Economics Is Ecology
Raymond E. Grizzle's Thinking of Biology article, "Environmentalism should include human ecological needs" (BioScience 44: 263-268), was quite puzzling. Grizzle made numerous generalizations about humans—where vast differentials exist between groups or nations in the impact and influence on the environment, such as rich versus poor, corporations versus individuals, and communities versus the state—and about environmental activists and groups. He also inferred false parallels between human utilization of the environment and that of nonhuman species, and the corresponding impact on ecosystems.
While few anywhere along the environmental spectrum would contest the right of humans to use nature for survival (a truism too obvious to stress), there are diverse interlocking socially derived aspects of such use, the prime one being economics. In nature, economics is ecology—the observed organization and distribution of energy sources as utilized by individuals, species, biotic communities, and ecosystems, with adaptation being the currency and survival the objective. With humans, there is an artificially constructed system of monetary exchange and, most importantly, the objective of profit (at least under capitalism and most of the global economy today). The value of money, or profit, seldom reflects the innate value of anything except what people want it to reflect; not only can its value be adjusted in any direction at any time but, as the ecological crisis of the planet clearly indicates, it never reflects the innate value of the natural resources or ecosystems utilized in order to make profits.
This dissonance in the human economy is, in fact, at the root of the global ecological crisis. And, as is becoming increasingly clear, production, consumption, and profit not only do not lead to adaptation and survival but actually make them less likely, hardly a successful evolutionary strategy.
Humans could theoretically be accepted as equals to other species in ecosystems but first they would have to agree to abide by the same ecological and evolutionary rules of behavior governing nonhuman species and ecosystems. These rules include serious population control, a completely biodegradable steady-state economy and technology, toxin- and toxic-waste-free production and disposal systems, restraint in consumption to minimize the individual's quantities of excretion and pollution, minimization of conflict, and the resort to aggression only for self-defense or the defense of the extended family. An economics that does not exhibit these features does not exist in nature; on the contrary, these rules in effect comprise the natural economy (hence the word ecology) that existed in preindustrial and subsistence cultures, few of which exist today.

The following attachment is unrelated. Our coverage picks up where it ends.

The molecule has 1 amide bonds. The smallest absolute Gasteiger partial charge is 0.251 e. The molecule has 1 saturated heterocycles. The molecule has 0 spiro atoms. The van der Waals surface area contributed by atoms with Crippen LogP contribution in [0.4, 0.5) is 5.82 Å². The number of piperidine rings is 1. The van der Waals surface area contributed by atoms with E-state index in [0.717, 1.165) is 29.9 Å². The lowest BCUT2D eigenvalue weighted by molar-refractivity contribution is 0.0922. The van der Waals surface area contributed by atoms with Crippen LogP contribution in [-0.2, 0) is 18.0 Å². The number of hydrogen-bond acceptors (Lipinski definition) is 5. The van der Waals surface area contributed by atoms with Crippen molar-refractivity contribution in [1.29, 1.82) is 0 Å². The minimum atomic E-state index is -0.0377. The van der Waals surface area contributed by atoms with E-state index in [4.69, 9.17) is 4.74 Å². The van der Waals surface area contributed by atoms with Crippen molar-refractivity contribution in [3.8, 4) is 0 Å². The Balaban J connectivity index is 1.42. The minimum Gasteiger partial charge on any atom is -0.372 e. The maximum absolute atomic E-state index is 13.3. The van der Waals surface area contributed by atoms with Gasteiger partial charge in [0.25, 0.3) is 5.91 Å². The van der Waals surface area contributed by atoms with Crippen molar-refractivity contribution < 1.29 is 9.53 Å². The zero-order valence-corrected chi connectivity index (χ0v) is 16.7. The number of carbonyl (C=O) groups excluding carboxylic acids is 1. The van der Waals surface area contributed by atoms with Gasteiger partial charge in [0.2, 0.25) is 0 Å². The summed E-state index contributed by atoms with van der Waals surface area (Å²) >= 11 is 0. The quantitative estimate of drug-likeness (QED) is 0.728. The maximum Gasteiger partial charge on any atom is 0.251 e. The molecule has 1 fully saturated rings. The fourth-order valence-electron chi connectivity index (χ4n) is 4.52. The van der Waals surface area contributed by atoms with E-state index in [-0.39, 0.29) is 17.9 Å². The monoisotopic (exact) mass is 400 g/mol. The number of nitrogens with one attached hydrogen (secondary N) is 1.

Grizzle seems unfamiliar with some of the more radical—or rather conservative—ecophilosophies under debate today, which not only do not eschew human participation in ecosystems but are in fact seeking practical, ecologically sound, and sustainable ways for the human species and its communities to exist within nature. The bioregional movement, for example, continues to develop concrete ideas about the reinhabitation of the earth not in some fuzzy romantic utopia but within geographical areas and within ecological bounds not only to preserve nonhuman nature but to enhance human relationships that have been seriously disrupted by the mass culture of industrialism and over-consumptlon.
Other branches of the environmental movement have taken on giant adversaries not to preserve spotted owls but the human species. These branches include the anti-nuclear power movement, a movement that could be accused of being strongly prohuman inasmuch as human beings are far more vulnerable to radiation than plants and other animals. And there is the movement to eliminate toxic synthetic chemicals, which do not harm plant species but most assuredly harm humans. It is arguable that the production of radioactivity and synthetic chemicals are the two most dangerous societally engendered technologies and as such are the greatest barriers to the reintegration of humanity into nature.
Grizzle's blanket statement that "ecological theory...has been virtually ignored by environmentalists, leading to an incomplete view of nature that is not capable of providing a basis for the longterm success of environmentalism" is so false that one wonders where he has been since the international Green movement and radical environmental movements in the West arose in the late 1960s. Even the most casual reading and research of environmental literature would reveal dozens of theses, newsletters, and articles in periodicals, as well as books and collections of essays on not just the environmental crisis but on ways of resolving it. If the author wants to familiarize himself with the thinkers and writers who have spent their working lives trying to implement what he is exhorting them to do, I can provide him a list.
Source: BioScience, Vol. 44, No. 8, September 1994, pg. 514.